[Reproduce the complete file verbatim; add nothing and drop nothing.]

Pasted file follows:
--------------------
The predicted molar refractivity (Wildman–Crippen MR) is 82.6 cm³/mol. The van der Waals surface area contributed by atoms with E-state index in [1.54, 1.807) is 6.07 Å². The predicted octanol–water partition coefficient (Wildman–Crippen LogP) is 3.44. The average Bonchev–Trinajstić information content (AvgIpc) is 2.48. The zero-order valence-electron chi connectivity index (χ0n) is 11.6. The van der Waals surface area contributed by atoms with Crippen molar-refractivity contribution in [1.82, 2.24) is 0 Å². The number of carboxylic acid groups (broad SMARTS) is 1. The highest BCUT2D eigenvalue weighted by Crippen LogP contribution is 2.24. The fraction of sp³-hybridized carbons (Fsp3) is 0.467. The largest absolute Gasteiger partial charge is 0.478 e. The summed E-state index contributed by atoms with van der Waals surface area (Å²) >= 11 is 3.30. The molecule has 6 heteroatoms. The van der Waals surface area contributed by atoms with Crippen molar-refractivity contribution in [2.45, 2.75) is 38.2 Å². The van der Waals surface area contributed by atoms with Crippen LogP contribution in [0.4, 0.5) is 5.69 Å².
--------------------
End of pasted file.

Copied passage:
The predicted molar refractivity (Wildman–Crippen MR) is 82.6 cm³/mol. The van der Waals surface area contributed by atoms with E-state index in [1.54, 1.807) is 6.07 Å². The predicted octanol–water partition coefficient (Wildman–Crippen LogP) is 3.44. The average Bonchev–Trinajstić information content (AvgIpc) is 2.48. The zero-order valence-electron chi connectivity index (χ0n) is 11.6. The van der Waals surface area contributed by atoms with Crippen molar-refractivity contribution in [1.82, 2.24) is 0 Å². The number of carboxylic acid groups (broad SMARTS) is 1. The highest BCUT2D eigenvalue weighted by Crippen LogP contribution is 2.24. The fraction of sp³-hybridized carbons (Fsp3) is 0.467. The largest absolute Gasteiger partial charge is 0.478 e. The summed E-state index contributed by atoms with van der Waals surface area (Å²) >= 11 is 3.30. The molecule has 6 heteroatoms. The van der Waals surface area contributed by atoms with Crippen molar-refractivity contribution in [2.45, 2.75) is 38.2 Å². The van der Waals surface area contributed by atoms with Crippen LogP contribution in [0.4, 0.5) is 5.69 Å².